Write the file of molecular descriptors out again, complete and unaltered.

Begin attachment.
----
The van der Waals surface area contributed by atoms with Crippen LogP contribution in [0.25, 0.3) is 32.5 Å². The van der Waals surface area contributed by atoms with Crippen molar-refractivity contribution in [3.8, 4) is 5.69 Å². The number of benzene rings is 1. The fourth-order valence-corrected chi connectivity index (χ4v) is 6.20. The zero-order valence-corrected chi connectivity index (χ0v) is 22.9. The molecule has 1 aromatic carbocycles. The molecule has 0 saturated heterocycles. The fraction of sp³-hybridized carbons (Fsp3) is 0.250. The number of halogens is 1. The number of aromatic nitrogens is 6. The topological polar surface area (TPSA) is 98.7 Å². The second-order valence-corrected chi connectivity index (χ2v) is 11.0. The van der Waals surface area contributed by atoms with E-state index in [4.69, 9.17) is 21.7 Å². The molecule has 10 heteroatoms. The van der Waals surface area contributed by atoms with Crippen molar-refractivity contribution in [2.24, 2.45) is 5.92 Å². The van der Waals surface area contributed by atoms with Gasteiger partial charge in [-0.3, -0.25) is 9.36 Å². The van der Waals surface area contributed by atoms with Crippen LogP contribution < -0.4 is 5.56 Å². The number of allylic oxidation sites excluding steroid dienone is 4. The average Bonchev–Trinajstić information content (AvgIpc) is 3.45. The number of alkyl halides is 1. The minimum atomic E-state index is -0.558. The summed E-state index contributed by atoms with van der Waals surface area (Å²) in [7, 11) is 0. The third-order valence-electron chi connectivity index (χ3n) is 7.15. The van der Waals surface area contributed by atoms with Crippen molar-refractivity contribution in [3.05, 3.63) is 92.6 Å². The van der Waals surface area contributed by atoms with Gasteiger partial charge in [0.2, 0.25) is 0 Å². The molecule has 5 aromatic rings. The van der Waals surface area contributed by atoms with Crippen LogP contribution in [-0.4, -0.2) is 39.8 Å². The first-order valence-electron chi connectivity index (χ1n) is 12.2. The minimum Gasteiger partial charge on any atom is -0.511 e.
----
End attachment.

The van der Waals surface area contributed by atoms with Crippen LogP contribution in [0.25, 0.3) is 32.5 Å². The van der Waals surface area contributed by atoms with Crippen molar-refractivity contribution in [3.8, 4) is 5.69 Å². The number of benzene rings is 1. The fourth-order valence-corrected chi connectivity index (χ4v) is 6.20. The zero-order valence-corrected chi connectivity index (χ0v) is 22.9. The molecule has 1 aromatic carbocycles. The molecule has 0 saturated heterocycles. The fraction of sp³-hybridized carbons (Fsp3) is 0.250. The number of halogens is 1. The number of aromatic nitrogens is 6. The topological polar surface area (TPSA) is 98.7 Å². The second-order valence-corrected chi connectivity index (χ2v) is 11.0. The van der Waals surface area contributed by atoms with E-state index in [4.69, 9.17) is 21.7 Å². The molecule has 10 heteroatoms. The van der Waals surface area contributed by atoms with Crippen molar-refractivity contribution in [2.24, 2.45) is 5.92 Å². The van der Waals surface area contributed by atoms with Gasteiger partial charge in [-0.3, -0.25) is 9.36 Å². The van der Waals surface area contributed by atoms with Crippen LogP contribution < -0.4 is 5.56 Å². The number of allylic oxidation sites excluding steroid dienone is 4. The average Bonchev–Trinajstić information content (AvgIpc) is 3.45. The number of alkyl halides is 1. The minimum atomic E-state index is -0.558. The summed E-state index contributed by atoms with van der Waals surface area (Å²) in [7, 11) is 0. The third-order valence-electron chi connectivity index (χ3n) is 7.15. The van der Waals surface area contributed by atoms with Crippen molar-refractivity contribution in [3.05, 3.63) is 92.6 Å². The van der Waals surface area contributed by atoms with Gasteiger partial charge in [0.2, 0.25) is 0 Å². The molecule has 5 aromatic rings. The van der Waals surface area contributed by atoms with Crippen LogP contribution in [-0.4, -0.2) is 39.8 Å². The first-order valence-electron chi connectivity index (χ1n) is 12.2. The minimum Gasteiger partial charge on any atom is -0.511 e.